Intern Reflections: Sailing in Style

Pennsbury Manor’s interns have been hard at work researching new stories for our 75th anniversary. As they continue to explore Pennsbury’s history, we’ll be sharing their reflections on what they’re discovering!

Over the past two months, I have been searching through the archives of Pennsbury Manor. My mission is to find points of interest that would help me in my proposal for a 75th anniversary exhibit. I must admit, the first time I looked through the archives I was overwhelmed. There were so many papers, maps, charts, and photos to look through that at times I have felt like I was going to drown with information!

Penn's Barge, 1982


But I have discovered some gems, and one of these gems is the Barge. A reproduction based on Penn’s original description, it’s currently located in an open shed right outside the Visitor Center. I noticed in following tours of the site, the barge was often glossed over, and I found myself doing the same in my own tours.  So I decided to focus much of my research on this fascinating boat. 

What I found really surprised me. The barge, which was completed in 1968, spent much of the late 70s and early 80s touring various museums and historical site as an important interpretation symbol of 17th century transportation. People even had the chance to use the boat in the water. I found dozens of documents detailing requests from other institutions such as the American Maritime Museum requesting the barge for various events. There was even a year (1988) where the barge took a month long journey across the Delaware River (for community events) with an additional trip to Erie.

One of the most interesting items I found was a Youtube video featuring the barge from a mini-series in 1986 called George Washington II: The Forging of a Nation. Check out the video at this link and look for the barge to appear around the 7:29 mark:  http://www.youtube.com/watch?v=fhkY25xfH9g

The Barge today is housed in the Boathouse behind the Visitor Center. Guests can read about the Delaware River transportation and try out knotting the ropes.


Unfortunately, all this travel took a toll on the barge, and by the early 90s it was time to either retire the barge or face the cost of major repairs. It just amazed and saddened me how the incredible journey of this object has gotten lost over the years. What I’m working on now is to answer how it came to be this way, and could anything had been done differently?

By Lindsay Jordan, Intern

Do you have memories of seeing the barge in action?  Please share in the comments!

Intern Reflections: An Evolving Story

Pennsbury Manor’s interns have been hard at work researching new stories for our upcoming 75th anniversary. As they continue to explore Pennsbury’s history, we’ll be sharing their reflections on what they’re discovering!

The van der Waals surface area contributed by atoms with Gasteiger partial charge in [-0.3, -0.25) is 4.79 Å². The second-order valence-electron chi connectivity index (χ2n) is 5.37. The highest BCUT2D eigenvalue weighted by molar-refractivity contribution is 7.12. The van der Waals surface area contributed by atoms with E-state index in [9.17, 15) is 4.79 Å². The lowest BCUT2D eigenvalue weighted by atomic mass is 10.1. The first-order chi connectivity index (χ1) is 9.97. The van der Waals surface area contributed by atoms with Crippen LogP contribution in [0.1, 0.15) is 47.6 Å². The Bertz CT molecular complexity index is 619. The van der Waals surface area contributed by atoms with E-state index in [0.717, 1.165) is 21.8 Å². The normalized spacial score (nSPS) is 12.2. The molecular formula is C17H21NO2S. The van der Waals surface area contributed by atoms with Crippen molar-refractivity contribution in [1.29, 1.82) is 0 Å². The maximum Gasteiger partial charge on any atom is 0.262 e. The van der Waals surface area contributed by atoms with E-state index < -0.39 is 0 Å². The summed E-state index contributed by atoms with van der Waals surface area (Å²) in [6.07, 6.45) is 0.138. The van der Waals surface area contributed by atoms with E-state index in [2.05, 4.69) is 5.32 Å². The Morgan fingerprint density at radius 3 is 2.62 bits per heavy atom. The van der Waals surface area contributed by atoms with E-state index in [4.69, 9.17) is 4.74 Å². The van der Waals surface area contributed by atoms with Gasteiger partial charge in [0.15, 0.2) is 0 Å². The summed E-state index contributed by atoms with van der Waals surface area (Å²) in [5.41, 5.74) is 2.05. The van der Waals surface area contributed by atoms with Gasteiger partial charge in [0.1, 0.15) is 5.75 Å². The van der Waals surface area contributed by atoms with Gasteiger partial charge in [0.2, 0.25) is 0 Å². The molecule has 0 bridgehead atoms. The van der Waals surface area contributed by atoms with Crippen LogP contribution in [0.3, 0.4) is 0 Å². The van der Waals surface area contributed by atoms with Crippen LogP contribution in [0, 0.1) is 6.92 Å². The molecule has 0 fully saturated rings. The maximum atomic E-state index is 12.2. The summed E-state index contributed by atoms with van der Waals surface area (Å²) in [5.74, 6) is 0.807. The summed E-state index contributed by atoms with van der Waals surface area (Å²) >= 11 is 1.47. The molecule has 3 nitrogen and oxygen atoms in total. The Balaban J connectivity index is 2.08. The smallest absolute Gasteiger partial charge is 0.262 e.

If there is one thing I have learned interning here at Pennsbury Manor, it is that Pennsbury is constantly evolving. As new information is discovered and new eyes set upon a topic, a fresh interpretation is born and often implemented. Pennsbury has had as many as four different interpretation plans during its 75 years, which have changed the Manor from a place that focuses solely on William Penn and his belongings to focusing on the culture of Penn’s time, while still incorporating William, his family, and the different relationships he had at his manor.

Apple trees growing along the fence

Our interpretation is not the only thing that has changed over time. The physical layout of the site and buildings has also changed as well. Some changes were minor, such as furniture bouncing from room to room as spaces are updated with a more authentic look. Other changes were on a much larger scale. A few years after Pennsbury was open to the public in 1949, a new outbuilding was constructed. Another major change was the location of Penn’s barge. The barge was initially along the river, a necessity when docking one’s boat. Today, the barge is now located next to the visitors center to prevent water damage.

View of the back of the Manor House

Pennsbury Manor is doing something that many other museums simply cannot seem to do: adapt. Pennsbury is always adapting to new information that is uncovered, and strives to become as historically accurate as possible with the little information accessible. All while honoring the man who constructed the city of brotherly love, and who Thomas Jefferson once called “the greatest lawgiver the world has produced.”

By Kyle Lutteroty, Intern

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